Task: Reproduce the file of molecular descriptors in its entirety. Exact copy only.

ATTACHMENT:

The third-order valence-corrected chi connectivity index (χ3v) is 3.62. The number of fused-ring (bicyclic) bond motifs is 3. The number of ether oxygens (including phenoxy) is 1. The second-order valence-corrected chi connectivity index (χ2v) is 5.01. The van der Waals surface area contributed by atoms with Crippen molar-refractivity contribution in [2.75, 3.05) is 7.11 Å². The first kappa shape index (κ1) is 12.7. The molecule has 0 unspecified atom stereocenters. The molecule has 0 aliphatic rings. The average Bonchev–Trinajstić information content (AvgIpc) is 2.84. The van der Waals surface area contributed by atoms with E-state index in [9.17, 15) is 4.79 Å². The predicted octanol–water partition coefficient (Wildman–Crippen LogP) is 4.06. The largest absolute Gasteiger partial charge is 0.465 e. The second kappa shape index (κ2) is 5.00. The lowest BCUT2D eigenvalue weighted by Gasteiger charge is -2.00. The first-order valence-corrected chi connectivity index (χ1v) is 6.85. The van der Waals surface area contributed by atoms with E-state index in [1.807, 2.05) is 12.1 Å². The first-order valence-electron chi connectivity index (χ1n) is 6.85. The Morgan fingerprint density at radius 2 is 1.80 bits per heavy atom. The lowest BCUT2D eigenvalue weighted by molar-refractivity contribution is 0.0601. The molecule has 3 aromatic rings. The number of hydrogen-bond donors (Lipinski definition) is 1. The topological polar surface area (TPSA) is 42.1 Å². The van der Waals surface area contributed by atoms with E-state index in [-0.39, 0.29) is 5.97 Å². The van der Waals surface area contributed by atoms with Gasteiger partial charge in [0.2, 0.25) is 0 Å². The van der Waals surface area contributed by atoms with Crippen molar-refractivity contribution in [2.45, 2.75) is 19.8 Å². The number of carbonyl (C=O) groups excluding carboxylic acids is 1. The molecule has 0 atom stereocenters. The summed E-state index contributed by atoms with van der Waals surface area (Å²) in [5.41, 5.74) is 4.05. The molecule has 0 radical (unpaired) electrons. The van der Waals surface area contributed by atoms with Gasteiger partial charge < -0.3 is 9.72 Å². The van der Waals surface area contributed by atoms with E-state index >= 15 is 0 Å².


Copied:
The third-order valence-corrected chi connectivity index (χ3v) is 3.62. The number of fused-ring (bicyclic) bond motifs is 3. The number of ether oxygens (including phenoxy) is 1. The second-order valence-corrected chi connectivity index (χ2v) is 5.01. The van der Waals surface area contributed by atoms with Crippen molar-refractivity contribution in [2.75, 3.05) is 7.11 Å². The first kappa shape index (κ1) is 12.7. The molecule has 0 unspecified atom stereocenters. The molecule has 0 aliphatic rings. The average Bonchev–Trinajstić information content (AvgIpc) is 2.84. The van der Waals surface area contributed by atoms with E-state index in [9.17, 15) is 4.79 Å². The predicted octanol–water partition coefficient (Wildman–Crippen LogP) is 4.06. The largest absolute Gasteiger partial charge is 0.465 e. The second kappa shape index (κ2) is 5.00. The lowest BCUT2D eigenvalue weighted by Gasteiger charge is -2.00. The first-order valence-corrected chi connectivity index (χ1v) is 6.85. The van der Waals surface area contributed by atoms with E-state index in [1.807, 2.05) is 12.1 Å². The first-order valence-electron chi connectivity index (χ1n) is 6.85. The Morgan fingerprint density at radius 2 is 1.80 bits per heavy atom. The lowest BCUT2D eigenvalue weighted by molar-refractivity contribution is 0.0601. The molecule has 3 aromatic rings. The number of hydrogen-bond donors (Lipinski definition) is 1. The topological polar surface area (TPSA) is 42.1 Å². The van der Waals surface area contributed by atoms with E-state index in [-0.39, 0.29) is 5.97 Å². The van der Waals surface area contributed by atoms with Gasteiger partial charge in [0.2, 0.25) is 0 Å². The van der Waals surface area contributed by atoms with Crippen molar-refractivity contribution in [2.45, 2.75) is 19.8 Å². The number of carbonyl (C=O) groups excluding carboxylic acids is 1. The molecule has 0 atom stereocenters. The summed E-state index contributed by atoms with van der Waals surface area (Å²) in [5.41, 5.74) is 4.05. The molecule has 0 radical (unpaired) electrons. The van der Waals surface area contributed by atoms with Gasteiger partial charge < -0.3 is 9.72 Å². The van der Waals surface area contributed by atoms with E-state index >= 15 is 0 Å².